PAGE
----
Amniocentesis - series
Amniocentesis is a procedure used to draw a sample of the amniotic fluid that surrounds and cushions the baby in the womb. This fluid contains cells that have been sloughed off of the developing fetus
Amniocentesis is most often used to detect genetic abnormalities, though the results can also reveal the baby's sex, gauge lung maturity (if done close to term), detect amniotic fluid infections, or spot other pregnancy complications.
What Is It?
Amniocentesis can diagnose or rule out hundreds of possible birth defects. Most often, it's used to spot common genetic defects (such as Down's syndrome) and neural tube defects (such as spina bifida and hydrocephalus). Amniocentesis is usually performed at 15 to 18 weeks gestation, though it can be done as early as 11 or 12 weeks.
(A similar test, chorionic villus sampling (CVS), is sometimes used to detect many of the same abnormalities. Instead of sloughed fetal cells, CVS examines placental cells, which are genetically similar to the fetus. Since CVS can be done earlier in the pregnancy, and since results are available within 48 hours, it may be preferable for women who need quick answers about their baby's health. CVS carries a higher risk of miscarriage than amniocentesis, though, and may increase the risk of limb deformities.)
What Are the Risks?
Between one in 400 (0.25%) and one in 200 (0.50%) women miscarry as a result of amniocentesis. Amniocentesis done during the first trimester carries a greater risk for miscarriage than amniocentesis done after the 15th week (fig. 1). Less than one in 1,000 (0.001%) women develop a uterine infection after amniocentesis.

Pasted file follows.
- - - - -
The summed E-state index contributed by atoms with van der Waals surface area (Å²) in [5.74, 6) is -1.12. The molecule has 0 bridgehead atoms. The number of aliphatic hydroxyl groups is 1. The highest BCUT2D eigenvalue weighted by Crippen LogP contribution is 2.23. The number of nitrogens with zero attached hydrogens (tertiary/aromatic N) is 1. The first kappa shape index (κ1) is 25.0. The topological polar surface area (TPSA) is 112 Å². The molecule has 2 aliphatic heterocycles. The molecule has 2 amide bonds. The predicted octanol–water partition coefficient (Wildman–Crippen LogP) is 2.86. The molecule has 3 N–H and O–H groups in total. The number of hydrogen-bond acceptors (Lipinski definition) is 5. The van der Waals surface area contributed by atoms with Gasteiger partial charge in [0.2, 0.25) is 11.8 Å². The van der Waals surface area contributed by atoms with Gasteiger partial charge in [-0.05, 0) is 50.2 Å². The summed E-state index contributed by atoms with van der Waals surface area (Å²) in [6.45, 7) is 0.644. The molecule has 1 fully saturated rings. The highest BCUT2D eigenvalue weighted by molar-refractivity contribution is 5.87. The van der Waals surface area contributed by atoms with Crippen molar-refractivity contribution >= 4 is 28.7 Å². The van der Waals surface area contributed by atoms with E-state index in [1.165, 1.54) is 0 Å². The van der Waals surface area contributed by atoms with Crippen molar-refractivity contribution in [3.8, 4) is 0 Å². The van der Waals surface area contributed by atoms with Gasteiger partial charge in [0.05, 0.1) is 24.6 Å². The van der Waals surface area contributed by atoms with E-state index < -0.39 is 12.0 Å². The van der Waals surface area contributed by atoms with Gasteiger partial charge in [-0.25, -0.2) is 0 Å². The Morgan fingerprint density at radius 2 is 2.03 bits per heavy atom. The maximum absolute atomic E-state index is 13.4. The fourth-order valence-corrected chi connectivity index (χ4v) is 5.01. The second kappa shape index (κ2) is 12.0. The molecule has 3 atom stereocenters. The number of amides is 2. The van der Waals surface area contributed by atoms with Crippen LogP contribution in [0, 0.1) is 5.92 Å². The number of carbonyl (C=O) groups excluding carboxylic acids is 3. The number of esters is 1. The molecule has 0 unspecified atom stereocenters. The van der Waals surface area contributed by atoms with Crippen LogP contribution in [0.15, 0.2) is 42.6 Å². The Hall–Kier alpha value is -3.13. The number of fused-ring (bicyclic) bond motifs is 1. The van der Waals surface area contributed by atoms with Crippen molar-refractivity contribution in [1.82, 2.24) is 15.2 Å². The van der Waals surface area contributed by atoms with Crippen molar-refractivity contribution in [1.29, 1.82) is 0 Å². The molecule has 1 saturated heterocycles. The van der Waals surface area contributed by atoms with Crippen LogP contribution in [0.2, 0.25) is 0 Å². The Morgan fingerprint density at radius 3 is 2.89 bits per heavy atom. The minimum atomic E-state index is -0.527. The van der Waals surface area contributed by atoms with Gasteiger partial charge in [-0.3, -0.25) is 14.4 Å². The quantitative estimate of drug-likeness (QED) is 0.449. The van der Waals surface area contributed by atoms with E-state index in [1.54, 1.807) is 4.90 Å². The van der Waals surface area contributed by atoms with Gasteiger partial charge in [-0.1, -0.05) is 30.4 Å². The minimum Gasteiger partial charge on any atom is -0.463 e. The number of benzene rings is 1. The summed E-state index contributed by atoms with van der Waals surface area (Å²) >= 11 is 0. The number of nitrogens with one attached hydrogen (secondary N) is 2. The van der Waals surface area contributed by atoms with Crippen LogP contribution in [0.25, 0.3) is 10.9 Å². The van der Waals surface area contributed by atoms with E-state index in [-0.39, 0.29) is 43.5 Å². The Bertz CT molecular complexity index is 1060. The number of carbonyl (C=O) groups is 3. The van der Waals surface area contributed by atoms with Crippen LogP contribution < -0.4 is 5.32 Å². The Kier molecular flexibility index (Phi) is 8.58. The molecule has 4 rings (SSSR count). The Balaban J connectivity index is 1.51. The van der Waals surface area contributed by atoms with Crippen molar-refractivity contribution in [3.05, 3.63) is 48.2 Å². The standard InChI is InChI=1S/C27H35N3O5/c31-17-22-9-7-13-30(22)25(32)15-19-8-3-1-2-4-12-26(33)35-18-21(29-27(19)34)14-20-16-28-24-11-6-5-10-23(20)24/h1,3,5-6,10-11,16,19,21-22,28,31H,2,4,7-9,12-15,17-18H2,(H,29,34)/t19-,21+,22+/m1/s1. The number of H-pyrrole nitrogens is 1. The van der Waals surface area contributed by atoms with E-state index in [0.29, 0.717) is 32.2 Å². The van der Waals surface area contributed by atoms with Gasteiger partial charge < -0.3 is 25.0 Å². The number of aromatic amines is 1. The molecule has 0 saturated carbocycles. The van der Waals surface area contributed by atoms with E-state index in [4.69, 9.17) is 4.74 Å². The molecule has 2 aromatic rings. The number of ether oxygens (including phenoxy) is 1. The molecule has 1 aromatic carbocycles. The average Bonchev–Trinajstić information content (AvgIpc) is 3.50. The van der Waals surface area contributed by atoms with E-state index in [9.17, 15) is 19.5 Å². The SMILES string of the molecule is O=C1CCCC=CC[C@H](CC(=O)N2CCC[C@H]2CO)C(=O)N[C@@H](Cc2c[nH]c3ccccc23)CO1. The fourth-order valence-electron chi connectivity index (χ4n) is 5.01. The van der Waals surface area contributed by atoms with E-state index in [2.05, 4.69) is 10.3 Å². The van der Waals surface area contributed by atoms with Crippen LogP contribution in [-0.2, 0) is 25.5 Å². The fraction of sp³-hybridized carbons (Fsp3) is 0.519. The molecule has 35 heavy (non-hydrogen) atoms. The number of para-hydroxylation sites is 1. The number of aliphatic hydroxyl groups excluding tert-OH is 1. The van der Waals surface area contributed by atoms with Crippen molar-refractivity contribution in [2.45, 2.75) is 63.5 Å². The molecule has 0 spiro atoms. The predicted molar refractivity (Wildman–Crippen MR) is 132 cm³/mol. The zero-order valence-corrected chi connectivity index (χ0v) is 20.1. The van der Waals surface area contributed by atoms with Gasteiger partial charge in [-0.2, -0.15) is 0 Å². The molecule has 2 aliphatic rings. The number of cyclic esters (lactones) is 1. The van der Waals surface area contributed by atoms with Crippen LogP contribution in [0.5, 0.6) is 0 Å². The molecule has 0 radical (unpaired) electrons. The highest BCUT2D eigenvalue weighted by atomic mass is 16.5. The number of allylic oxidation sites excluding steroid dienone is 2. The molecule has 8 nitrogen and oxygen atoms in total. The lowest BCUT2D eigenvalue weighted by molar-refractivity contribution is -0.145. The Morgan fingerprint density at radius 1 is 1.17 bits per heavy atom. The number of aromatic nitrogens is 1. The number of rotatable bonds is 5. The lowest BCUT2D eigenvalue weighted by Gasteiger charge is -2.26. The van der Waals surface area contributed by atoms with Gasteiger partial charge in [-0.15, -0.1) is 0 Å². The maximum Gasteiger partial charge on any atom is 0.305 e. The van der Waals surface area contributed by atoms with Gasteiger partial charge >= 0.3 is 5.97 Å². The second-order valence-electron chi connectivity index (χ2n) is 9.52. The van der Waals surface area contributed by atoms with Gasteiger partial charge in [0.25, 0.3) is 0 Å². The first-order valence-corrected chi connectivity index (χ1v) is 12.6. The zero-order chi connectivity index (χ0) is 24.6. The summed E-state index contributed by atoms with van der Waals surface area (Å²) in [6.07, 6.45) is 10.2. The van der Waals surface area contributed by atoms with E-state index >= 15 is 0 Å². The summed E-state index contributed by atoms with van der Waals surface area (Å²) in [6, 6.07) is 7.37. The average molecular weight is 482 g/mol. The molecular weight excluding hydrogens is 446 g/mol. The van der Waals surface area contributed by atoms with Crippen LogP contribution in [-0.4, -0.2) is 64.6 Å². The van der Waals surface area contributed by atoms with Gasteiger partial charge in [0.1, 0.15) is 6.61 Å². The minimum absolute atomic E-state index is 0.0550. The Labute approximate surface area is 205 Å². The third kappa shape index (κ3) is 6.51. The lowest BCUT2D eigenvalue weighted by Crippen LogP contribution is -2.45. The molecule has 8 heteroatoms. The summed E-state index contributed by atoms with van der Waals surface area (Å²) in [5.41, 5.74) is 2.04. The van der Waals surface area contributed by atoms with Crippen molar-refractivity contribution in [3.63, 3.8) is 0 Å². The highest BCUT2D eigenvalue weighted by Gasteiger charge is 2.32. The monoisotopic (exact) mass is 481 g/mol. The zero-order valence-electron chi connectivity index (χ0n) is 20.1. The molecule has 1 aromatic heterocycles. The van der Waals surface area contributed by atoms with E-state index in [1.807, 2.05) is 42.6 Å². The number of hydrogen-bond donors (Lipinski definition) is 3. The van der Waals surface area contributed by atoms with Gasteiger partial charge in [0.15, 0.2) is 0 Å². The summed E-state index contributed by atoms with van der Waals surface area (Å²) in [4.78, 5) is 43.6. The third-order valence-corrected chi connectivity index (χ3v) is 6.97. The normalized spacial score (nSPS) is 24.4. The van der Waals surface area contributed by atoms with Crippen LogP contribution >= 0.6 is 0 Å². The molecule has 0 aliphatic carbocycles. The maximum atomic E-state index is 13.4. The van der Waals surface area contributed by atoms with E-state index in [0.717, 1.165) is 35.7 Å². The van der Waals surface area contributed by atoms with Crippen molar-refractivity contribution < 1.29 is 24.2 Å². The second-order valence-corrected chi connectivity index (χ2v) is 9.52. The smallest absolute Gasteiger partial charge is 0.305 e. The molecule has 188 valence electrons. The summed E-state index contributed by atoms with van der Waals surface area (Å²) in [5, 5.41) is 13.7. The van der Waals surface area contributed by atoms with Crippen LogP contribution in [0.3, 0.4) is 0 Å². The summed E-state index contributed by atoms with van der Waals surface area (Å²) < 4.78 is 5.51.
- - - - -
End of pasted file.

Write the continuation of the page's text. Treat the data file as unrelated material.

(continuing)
How Can I Prepare?
Amniocentesis is used strictly to diagnose problems during pregnancy -- it does not treat these problems. So before you have the test done, think about how you might use the information it provides. Some birth defects are incompatible with life, others are easily correctable, and still others fall somewhere in between. Would you terminate your pregnancy if your baby had a severe defect? Will you know the results (which may take up to two weeks) in time to consider termination? Weigh the benefits and risks. If you wouldn't terminate your pregnancy under any condition, for instance, the test may cause more worry than it's worth.
If you decide to proceed with the amniocentesis, your medical team will give you detailed instructions on how to prepare for the actual procedure.
What Will Happen?
First, an ultrasound is done to pinpoint the exact position of the fetus and placenta. This allows your doctor to determine the safest place to insert the needle. Guided by ultrasound, he carefully inserts a hollow needle through your abdomen, into the amniotic sac (fig. 2), and draws out about four teaspoons of amniotic fluid (fig. 3). (Don't worry, your baby quickly replaces any fluid that is lost.) When the procedure is done, a quick ultrasound is done to make sure the fetal heartbeat is still normal
If a local anesthetic is used, you may feel a stinging sensation for a few seconds. You may also feel slight pain or cramping when the doctor inserts the needle and pressure in your lower abdomen when he withdraws the fluid. Some women report no pain or discomfort, but most physicians recommend several hours of rest after the procedure.